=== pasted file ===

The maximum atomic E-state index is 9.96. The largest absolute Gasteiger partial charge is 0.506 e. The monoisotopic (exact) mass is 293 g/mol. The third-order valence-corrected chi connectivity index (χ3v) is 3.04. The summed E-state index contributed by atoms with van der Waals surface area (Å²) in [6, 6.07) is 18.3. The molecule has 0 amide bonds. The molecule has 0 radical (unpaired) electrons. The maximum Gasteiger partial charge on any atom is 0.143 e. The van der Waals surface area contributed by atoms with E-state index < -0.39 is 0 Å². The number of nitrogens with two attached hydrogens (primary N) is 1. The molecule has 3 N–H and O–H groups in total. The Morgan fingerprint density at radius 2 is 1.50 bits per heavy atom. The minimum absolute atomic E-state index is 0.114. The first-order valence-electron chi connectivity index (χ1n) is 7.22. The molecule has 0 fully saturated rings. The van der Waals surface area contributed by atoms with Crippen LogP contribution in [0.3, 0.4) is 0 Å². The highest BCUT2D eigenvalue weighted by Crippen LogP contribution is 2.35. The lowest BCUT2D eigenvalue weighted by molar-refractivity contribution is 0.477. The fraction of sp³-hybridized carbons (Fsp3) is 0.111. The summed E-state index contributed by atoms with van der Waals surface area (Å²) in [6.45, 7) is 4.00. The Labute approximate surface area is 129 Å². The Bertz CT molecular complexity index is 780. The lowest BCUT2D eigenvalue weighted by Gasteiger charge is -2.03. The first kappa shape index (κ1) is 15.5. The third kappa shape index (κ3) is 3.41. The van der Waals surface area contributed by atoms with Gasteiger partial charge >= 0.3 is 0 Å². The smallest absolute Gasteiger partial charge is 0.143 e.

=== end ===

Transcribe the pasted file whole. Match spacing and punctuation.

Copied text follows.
The maximum atomic E-state index is 9.96. The largest absolute Gasteiger partial charge is 0.506 e. The monoisotopic (exact) mass is 293 g/mol. The third-order valence-corrected chi connectivity index (χ3v) is 3.04. The summed E-state index contributed by atoms with van der Waals surface area (Å²) in [6, 6.07) is 18.3. The molecule has 0 amide bonds. The molecule has 0 radical (unpaired) electrons. The maximum Gasteiger partial charge on any atom is 0.143 e. The van der Waals surface area contributed by atoms with E-state index < -0.39 is 0 Å². The number of nitrogens with two attached hydrogens (primary N) is 1. The molecule has 3 N–H and O–H groups in total. The Morgan fingerprint density at radius 2 is 1.50 bits per heavy atom. The minimum absolute atomic E-state index is 0.114. The first-order valence-electron chi connectivity index (χ1n) is 7.22. The molecule has 0 fully saturated rings. The van der Waals surface area contributed by atoms with Crippen LogP contribution in [0.3, 0.4) is 0 Å². The highest BCUT2D eigenvalue weighted by Crippen LogP contribution is 2.35. The lowest BCUT2D eigenvalue weighted by molar-refractivity contribution is 0.477. The fraction of sp³-hybridized carbons (Fsp3) is 0.111. The summed E-state index contributed by atoms with van der Waals surface area (Å²) in [6.45, 7) is 4.00. The Labute approximate surface area is 129 Å². The Bertz CT molecular complexity index is 780. The lowest BCUT2D eigenvalue weighted by Gasteiger charge is -2.03. The first kappa shape index (κ1) is 15.5. The third kappa shape index (κ3) is 3.41. The van der Waals surface area contributed by atoms with Gasteiger partial charge >= 0.3 is 0 Å². The smallest absolute Gasteiger partial charge is 0.143 e.